Skip PBS navigation bar, and jump to content.
Visit Your Local PBS Station PBS Home PBS Home Programs A-Z TV Schedules Watch Video Donate Shop PBS Search PBS

The Film & More
Special Features
People & Events
Teacher's Guide

spacer above content
Maps: States of Texas

  1520s | 1720s | 1810s | 1824 | 1836 | 1850 

Spanish Missionary Settlement, 1720s

Spanish Missionary Settlement, 1720s Spain wasn't the only nation interested in Texas. In 1683, the French king funded an expedition to lands west of the Louisiana territory, which France had claimed just a year before. Sailing from the West Indies, the French explorers overshot the mouth of the Mississippi River and landed in Texas, 500 miles off course. They built a settlement at Matagorda Bay and claimed Texas for France. Karankawa Indians would destroy the French colony within four years.

Although the expedition was a disaster for France, it renewed Spain's interest in Texas. Both France and Spain fought to bring the land under their control. The Spanish built missions and worked to convert the local population to Catholicism. The king of Spain also sent families -- mostly from the Canary Islands -- to populate the land, and soldiers to defend the settlements.

Los Adaes
Mission of San Jose Spain's strategically located Los Adaes settlement blocked the French from entering Texas from the east. Domingo Ramón, a Spanish military commander, established Texas's first Catholic mission there in 1717, but French forces captured it two years later. A Spanish nobleman, José de Azlor y Virto de Vera, the Marqués de San Miguel de Aguayo, volunteered to fight the French and push them out of east Texas. After he succeeded, he was named governor of the region. Los Adaes was the capital of Spanish colonial Texas from 1729 until 1772.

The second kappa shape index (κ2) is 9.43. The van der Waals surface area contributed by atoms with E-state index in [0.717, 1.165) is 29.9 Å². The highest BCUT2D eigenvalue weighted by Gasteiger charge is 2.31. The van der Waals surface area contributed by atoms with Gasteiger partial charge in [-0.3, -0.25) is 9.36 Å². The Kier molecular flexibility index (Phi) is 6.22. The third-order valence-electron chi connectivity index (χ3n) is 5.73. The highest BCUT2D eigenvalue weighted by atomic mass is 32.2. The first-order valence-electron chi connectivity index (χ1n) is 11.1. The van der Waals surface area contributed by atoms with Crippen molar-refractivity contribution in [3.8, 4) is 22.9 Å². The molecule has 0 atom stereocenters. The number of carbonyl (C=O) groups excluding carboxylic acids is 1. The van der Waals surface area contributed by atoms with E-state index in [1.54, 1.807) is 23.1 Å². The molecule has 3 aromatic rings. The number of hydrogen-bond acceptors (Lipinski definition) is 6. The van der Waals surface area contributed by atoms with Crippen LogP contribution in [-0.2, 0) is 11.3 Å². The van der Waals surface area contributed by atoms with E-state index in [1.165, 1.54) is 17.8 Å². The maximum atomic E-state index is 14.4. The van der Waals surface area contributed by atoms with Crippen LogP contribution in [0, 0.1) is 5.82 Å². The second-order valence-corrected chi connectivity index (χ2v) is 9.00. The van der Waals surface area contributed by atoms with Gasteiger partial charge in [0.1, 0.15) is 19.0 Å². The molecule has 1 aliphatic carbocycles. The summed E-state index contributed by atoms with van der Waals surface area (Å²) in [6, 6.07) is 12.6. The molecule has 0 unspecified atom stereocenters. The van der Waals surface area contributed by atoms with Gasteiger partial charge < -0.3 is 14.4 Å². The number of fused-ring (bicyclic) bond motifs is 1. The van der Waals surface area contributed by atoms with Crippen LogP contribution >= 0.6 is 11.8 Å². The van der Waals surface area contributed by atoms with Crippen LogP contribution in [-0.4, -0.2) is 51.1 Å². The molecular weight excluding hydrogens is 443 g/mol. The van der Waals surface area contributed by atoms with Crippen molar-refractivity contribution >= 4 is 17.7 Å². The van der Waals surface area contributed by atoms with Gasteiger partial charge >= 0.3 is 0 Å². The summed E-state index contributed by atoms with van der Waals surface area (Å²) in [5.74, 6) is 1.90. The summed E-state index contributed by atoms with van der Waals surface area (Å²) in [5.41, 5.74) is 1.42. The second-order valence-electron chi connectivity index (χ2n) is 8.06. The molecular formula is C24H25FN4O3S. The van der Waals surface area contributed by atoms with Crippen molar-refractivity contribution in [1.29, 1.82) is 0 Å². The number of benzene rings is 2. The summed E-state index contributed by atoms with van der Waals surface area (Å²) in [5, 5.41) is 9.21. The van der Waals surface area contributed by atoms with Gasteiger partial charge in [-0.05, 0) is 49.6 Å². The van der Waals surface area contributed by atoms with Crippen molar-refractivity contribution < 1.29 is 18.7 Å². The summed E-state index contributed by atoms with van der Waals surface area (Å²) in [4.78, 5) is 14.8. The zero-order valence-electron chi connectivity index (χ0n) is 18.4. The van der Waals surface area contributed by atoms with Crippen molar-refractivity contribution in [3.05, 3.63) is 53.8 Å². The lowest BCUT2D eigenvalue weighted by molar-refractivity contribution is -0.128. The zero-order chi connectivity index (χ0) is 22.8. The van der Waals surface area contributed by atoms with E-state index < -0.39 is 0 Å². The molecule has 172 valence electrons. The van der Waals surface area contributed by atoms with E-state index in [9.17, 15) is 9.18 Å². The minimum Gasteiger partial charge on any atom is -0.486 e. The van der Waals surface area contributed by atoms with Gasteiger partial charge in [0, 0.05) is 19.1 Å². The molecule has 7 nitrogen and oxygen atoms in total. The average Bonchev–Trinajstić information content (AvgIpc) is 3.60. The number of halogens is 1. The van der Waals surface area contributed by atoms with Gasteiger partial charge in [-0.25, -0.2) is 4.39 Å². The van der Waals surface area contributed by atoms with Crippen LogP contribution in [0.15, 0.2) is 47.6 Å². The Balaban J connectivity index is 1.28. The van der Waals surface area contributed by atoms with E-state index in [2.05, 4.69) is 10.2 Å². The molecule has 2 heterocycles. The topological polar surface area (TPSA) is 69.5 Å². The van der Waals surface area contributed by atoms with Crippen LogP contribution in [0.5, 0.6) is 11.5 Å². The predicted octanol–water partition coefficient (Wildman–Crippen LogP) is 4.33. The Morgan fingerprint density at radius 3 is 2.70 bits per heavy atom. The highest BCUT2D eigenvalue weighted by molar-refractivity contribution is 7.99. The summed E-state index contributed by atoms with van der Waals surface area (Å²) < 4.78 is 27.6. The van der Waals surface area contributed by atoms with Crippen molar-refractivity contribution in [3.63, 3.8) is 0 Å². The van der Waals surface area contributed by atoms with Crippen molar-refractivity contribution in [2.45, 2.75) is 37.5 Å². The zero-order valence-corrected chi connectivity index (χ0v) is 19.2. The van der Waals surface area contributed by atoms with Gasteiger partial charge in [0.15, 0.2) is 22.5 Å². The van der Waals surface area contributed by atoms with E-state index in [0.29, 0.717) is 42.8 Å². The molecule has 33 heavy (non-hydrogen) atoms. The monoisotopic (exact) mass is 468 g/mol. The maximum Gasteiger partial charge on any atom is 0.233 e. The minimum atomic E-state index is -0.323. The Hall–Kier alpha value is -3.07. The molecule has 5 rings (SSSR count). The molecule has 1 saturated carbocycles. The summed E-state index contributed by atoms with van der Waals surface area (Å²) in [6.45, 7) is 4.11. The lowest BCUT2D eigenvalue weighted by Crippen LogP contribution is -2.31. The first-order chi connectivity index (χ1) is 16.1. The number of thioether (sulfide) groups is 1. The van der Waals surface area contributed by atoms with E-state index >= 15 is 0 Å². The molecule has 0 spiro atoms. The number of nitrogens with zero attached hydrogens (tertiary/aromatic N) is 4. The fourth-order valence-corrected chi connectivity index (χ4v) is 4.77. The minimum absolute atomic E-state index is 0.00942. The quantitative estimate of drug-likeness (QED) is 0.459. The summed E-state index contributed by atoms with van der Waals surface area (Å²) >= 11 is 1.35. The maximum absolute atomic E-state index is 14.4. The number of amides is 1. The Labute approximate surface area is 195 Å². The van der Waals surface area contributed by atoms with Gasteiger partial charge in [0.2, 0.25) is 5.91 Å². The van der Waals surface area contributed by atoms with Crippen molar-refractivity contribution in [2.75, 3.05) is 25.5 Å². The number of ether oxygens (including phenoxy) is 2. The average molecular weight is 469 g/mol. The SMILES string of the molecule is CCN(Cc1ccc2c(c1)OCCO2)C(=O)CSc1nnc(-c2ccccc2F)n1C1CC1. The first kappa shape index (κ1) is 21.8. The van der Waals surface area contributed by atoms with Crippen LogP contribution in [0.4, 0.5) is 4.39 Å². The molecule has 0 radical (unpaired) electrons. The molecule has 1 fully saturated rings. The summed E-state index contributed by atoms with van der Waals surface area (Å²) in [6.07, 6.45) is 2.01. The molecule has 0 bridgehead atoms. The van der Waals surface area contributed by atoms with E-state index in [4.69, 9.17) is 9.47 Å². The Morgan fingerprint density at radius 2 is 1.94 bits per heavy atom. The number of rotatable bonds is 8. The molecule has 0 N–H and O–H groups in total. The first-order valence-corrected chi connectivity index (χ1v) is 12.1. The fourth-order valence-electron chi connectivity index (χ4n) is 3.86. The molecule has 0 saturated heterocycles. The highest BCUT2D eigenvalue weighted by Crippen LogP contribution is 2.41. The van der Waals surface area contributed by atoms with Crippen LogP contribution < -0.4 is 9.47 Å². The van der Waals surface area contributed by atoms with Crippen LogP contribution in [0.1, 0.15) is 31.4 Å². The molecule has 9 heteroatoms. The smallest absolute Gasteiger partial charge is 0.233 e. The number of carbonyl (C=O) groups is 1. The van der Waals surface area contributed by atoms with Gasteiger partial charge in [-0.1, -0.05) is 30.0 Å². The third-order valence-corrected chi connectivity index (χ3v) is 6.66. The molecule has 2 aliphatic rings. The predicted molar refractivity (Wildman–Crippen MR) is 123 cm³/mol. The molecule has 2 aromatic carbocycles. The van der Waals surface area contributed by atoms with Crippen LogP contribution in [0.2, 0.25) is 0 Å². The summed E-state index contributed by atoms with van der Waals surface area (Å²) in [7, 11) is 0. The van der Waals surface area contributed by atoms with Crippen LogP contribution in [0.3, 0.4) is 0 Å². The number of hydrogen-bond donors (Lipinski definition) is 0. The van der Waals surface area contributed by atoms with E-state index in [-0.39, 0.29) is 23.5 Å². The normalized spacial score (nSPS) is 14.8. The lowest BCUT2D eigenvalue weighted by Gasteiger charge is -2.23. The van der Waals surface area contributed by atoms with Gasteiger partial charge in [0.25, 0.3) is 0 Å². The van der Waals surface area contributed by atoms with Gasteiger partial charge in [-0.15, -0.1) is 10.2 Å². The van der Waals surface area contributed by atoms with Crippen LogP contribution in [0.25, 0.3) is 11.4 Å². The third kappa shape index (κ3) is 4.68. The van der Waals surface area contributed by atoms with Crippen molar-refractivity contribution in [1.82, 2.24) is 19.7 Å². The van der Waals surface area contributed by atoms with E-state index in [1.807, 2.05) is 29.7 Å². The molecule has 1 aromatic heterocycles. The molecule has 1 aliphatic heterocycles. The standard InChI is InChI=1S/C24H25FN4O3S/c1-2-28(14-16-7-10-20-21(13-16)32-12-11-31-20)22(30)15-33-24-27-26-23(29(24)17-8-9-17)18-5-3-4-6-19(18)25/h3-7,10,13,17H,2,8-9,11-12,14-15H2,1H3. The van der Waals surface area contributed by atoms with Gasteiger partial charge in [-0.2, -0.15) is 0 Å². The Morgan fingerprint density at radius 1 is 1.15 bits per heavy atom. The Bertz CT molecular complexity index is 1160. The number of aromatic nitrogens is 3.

"[Marqués de San Miguel de Aguayo] suggested... that it would be a good plan for four hundred families to come from [the Canary] Islands, from the city of Havana, and from the Province of Tlascala, and be distributed in Bahía de San Antonio in all the missions, at Adaes... It seemed to him that, without these families, it would be hard to hold the province, which is one of the most valuable in America. It is very fertile in all kinds of grain, seed, and stock; and likewise rich in mines which can be worked..."
-- from the Spanish Royal Dispatch Providing for the Transportation of the Canary Islanders to Texas, February 14, 1729

Image Credit:
Courtesy of the President and Fellows of Harvard College

page created on 1.30.2004
Site Navigation

Remember the Alamo Home | The Film & More | Special Features | Timeline
Maps | People & Events | Teacher's Guide

American Experience | Feedback | Search | Shop | Subscribe | Web Credits

© New content 1997-2004 PBS Online / WGBH

Remember the Alamo American Experience

Exclusive Corporate Funding is provided by: